If the play had been done with the characters, and different actors for the various characters in the script, in a relatively normal setting where everyone was seen (normal meaning not naturalistic, but that you can see the characters interacting), it might have been interesting. The way director Trevor Nunn did superbly last year in “All That Fall,” another Beckett radio play. Pan Pan did the same play a year earlier and used no live actors: the audience sat in darkness listening to recorded voices. Not too sorry I missed it.

Quinn destroyed Beckett’s “Embers,” entombing the actors in a giant skull, so you never see them. Sitting on stage left, I sometimes saw the female character though the ghastly eye of the skull, but never the male. That was for the audience at stage right. And the loud miked voices provided no difference or subtlety in delivery.

The skull in fact was a perfect commentary on this production. Deadly.

Embers.” By Samuel Beckett. Directed by Gavin Quinn. BAM Harvey Theater, 651 Fulton Street, Brooklyn. 718-636-4100. Opened Sept 17; closes Sept. 20 2014. 9/19/14

Lucy Komisar is a New York journalist and theatre critic. Her web site is The Komisar Scoop (  

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Sep 10th


By Cameron Lowe

by Lucy Komisar in New York 

Take a trip back to Berlin circa 1930. Inside a cabaret, red lamps light round black tables, a waiter brings wine and food for you, and scantily clad musicians play jazzy music. It’s a charming evening for a sophisticated audience – or is it?

Alan Cumming as the emcee with the Kit Kat Klub dancers, photo Joan Marcus.

Alan Cumming as the emcee with the Kit Kat Klub dancers, photo Joan Marcus.

The decadence is represented by the master of ceremonies (Alan Cumming), who is in-your-face crude, sexual, raunchy, almost elegantly so with his white face, glinty eyes and red lips, white suspenders pulled over a nude chest and twisted around his crotch, nipples colored red. He has a German accent.

Cumming is excellent and chilling in the role, which he created in 1998 and which is smartly directed by Sam Mendes. The memorable songs were written by John Kander (music) and Fred Ebb (lyrics). Orchestra seats set up as cabaret tables pull you into the drama. If you see one musical these days, make it this one.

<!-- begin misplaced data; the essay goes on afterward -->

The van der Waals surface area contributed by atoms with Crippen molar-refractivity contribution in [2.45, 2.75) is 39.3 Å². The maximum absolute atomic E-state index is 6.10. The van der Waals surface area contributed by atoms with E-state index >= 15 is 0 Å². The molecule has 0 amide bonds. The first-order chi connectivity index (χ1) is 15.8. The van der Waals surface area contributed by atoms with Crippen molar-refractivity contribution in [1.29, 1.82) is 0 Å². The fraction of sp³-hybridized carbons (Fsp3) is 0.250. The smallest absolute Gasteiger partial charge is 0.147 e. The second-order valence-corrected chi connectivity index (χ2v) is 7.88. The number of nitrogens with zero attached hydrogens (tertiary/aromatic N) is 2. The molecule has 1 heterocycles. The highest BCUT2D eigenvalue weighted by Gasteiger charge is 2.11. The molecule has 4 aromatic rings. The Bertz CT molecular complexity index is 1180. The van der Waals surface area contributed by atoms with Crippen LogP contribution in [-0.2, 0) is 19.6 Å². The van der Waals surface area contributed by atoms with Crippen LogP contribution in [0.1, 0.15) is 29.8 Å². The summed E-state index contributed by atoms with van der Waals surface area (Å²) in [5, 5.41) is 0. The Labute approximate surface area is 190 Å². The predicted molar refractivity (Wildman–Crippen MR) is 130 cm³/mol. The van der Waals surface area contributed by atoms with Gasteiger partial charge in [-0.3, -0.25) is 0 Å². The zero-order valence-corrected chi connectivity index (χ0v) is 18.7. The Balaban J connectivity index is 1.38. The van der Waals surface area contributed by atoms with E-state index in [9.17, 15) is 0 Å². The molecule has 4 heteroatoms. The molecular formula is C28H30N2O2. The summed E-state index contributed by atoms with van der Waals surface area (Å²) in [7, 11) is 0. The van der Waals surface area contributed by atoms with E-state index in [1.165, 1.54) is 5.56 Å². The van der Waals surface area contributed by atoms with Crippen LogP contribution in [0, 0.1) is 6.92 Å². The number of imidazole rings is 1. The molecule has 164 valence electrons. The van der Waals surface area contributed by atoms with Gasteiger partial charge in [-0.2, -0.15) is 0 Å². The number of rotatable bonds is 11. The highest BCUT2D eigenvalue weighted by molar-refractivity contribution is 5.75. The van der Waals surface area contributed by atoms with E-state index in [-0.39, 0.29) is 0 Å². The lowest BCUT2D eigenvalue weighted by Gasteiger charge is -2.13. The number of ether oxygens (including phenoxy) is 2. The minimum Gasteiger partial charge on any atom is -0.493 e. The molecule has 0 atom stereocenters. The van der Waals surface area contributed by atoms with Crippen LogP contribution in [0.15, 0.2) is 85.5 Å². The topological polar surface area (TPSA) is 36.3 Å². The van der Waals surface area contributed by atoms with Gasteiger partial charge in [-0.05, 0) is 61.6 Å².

Dancers sing Wilkommen (welcome). And everyone is. Into the cabaret comes Clifford Bradshaw (Bill Hecht), an American arriving in Berlin to work on a novel. At the Berlin train station, he had met Ernst Ludwig, a German who offered him to way to make some money. He just has to deliver a briefcase. Ludwig is a Nazi. He referred Bradshaw to Fräulein Schneider’s boarding house.

Michelle Williams as Sally and Alan Cumming as the emcee, photo Joan Marcus.

Michelle Williams as Sally and Alan Cumming as the emcee, photo Joan Marcus.

At the club for diversion, Bradshaw meets Sally Bowles (Michelle Williams), 19, an American singer who is not very sure of herself or her future, and is sleeping with the club owner who can help her career.
As Bradshaw appears to be bi-sexual (as was Isherwood, who wrote the stories on which this is based), he turns out to be more than a good friend to Sally when she needs a place to stay. Hecht is fine as the cool American. Williams’ voice is rich and sexy, but she is rather bland and too wholesomely blonde as Sally. She makes you wish for Liza Minnelli, who did the movie role.

Bill Hecht, as Cliff, Michelle Williams as Sally, Danny Burstein as Herr Shultz, Linda Edmond as Fraulein Schneider, photo Joan Marcus.

Bill Hecht, as Cliff, Michelle Williams as Sally, Danny Burstein as Herr Shultz, Linda Edmond as Fraulein Schneider, photo Joan Marcus.

Fräulein Schneider (a very good Linda Edmond) is keeping company with Herr Shultz (the excellent Danny Burstein), a Jewish fruit vendor. Also at her boarding house is the prostitute Fräulein Kost (Gayle Rankin), who does business with visiting sailors. When Schneider catches her at it and warns her, Kost gets revenge by telling Ludwig that Schultz is a Jew.

A Kit Kat Klub waiter starts to sing a patriotic song that turns into the unnerving Nazi theme, “Tomorrow Belongs to Me.”

Can Fräulein Schneider marry a Jew. Shultz tells her, “It is not always good to settle for the lowest apple on the tree, climb a little. I will catch you.” Then a brick is thrown threw his shop window. And Fräulein Schneider is singing a Nazi song.